While an endless supply of theological topics will likely come to your attention through these means, you must decide which are essential and guard against preaching on a few favorite doctrines again and again. Topical preaching demands discipline to remain objective, comprehensive, and balanced with other styles of exposition.

2. Identify all passages you want to explore.

While preaching through Matthew, I came across Jesus' command, "Be of good cheer," (9:2). I discovered the phrase was but a single Greek word tharseo (qarseow). I thought there might be something theologically significant about the use of this term and decided to locate all its uses.

Ultimately, each passage in its context must address your theological subject. In addition, each passage must contribute something to the topic the others don't. At this point, however, be as exhaustive as possible. If your topic is church discipline, you'll discover only a few passages on the subject. If you wanted to preach on forgiveness, however, you'd have to select a workable handful from more than one hundred passages that speak about forgiveness.

I usually start my search with a concordance, both English and Hebrew or Greek. Computers have made this work much easier. I also use topical books like Torrey's The Treasury of Scripture Knowledge or Lockyer's All the Holy Days and Holidays, reference Bibles with topical indexes on the margins and in the back, and theological dictionaries or wordbooks. Often I'll look up the topic in a systematic theology to see what passages are considered essential. I usually have little trouble finding multiple passages to study. The challenge is in deciding how many and which ones to study further.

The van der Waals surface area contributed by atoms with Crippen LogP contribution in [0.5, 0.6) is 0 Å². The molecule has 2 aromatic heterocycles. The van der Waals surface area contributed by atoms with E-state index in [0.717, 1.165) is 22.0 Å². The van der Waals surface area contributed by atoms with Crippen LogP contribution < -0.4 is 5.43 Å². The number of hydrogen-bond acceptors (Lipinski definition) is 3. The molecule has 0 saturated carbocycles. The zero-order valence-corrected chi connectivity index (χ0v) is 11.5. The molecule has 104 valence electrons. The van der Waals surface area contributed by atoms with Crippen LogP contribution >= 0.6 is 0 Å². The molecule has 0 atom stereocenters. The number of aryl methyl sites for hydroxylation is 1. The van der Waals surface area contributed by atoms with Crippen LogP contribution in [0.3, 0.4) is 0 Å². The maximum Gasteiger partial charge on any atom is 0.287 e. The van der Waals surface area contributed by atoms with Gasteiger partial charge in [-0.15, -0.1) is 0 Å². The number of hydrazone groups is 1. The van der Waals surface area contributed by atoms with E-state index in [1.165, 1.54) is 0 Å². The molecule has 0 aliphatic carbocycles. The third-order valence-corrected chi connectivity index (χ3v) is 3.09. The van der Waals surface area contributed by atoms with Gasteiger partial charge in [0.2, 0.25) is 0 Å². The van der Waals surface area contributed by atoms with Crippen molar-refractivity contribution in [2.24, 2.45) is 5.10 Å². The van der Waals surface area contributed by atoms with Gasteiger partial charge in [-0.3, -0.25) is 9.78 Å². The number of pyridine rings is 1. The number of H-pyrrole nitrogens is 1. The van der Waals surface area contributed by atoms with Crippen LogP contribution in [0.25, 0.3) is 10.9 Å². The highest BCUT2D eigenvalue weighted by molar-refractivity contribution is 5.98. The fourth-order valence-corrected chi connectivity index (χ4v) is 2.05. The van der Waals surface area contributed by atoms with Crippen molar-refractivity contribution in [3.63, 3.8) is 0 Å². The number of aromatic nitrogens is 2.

In the "Be of good cheer" message I found the term tharseo used eight times in the New Testament, but only four times by Jesus. One of those four was a synoptic repetition. That meant I had only three passages to take through the expositional process. Thirteen or thirty passages is more usual.

3. Discover the exegetical and theological meaning of each passage in context.

To maintain biblical authority, sermons must fully expound each passage preached. Doing full expositions for multiple texts/paragraphs simply takes multiple amounts of time and work. There is no substitute. Many preachers avoid topical exposition for this reason. Others skip the discipline of exposition—but compromise their authority along the way.

As you get into your exegetical/theological exposition, you may discover that a certain passage doesn't really deal with your topic after all. Scratch that text and go on to the next. Your increasing understanding of each passage may also cause you to narrow the subject of the sermon. Instead of preaching one sermon on rewards, you may decide to preach a series of sermons on rewards: what are rewards, who gets rewards, who gives rewards, the basis on which rewards are given. Preaching a series could help cut your weekly preparation significantly.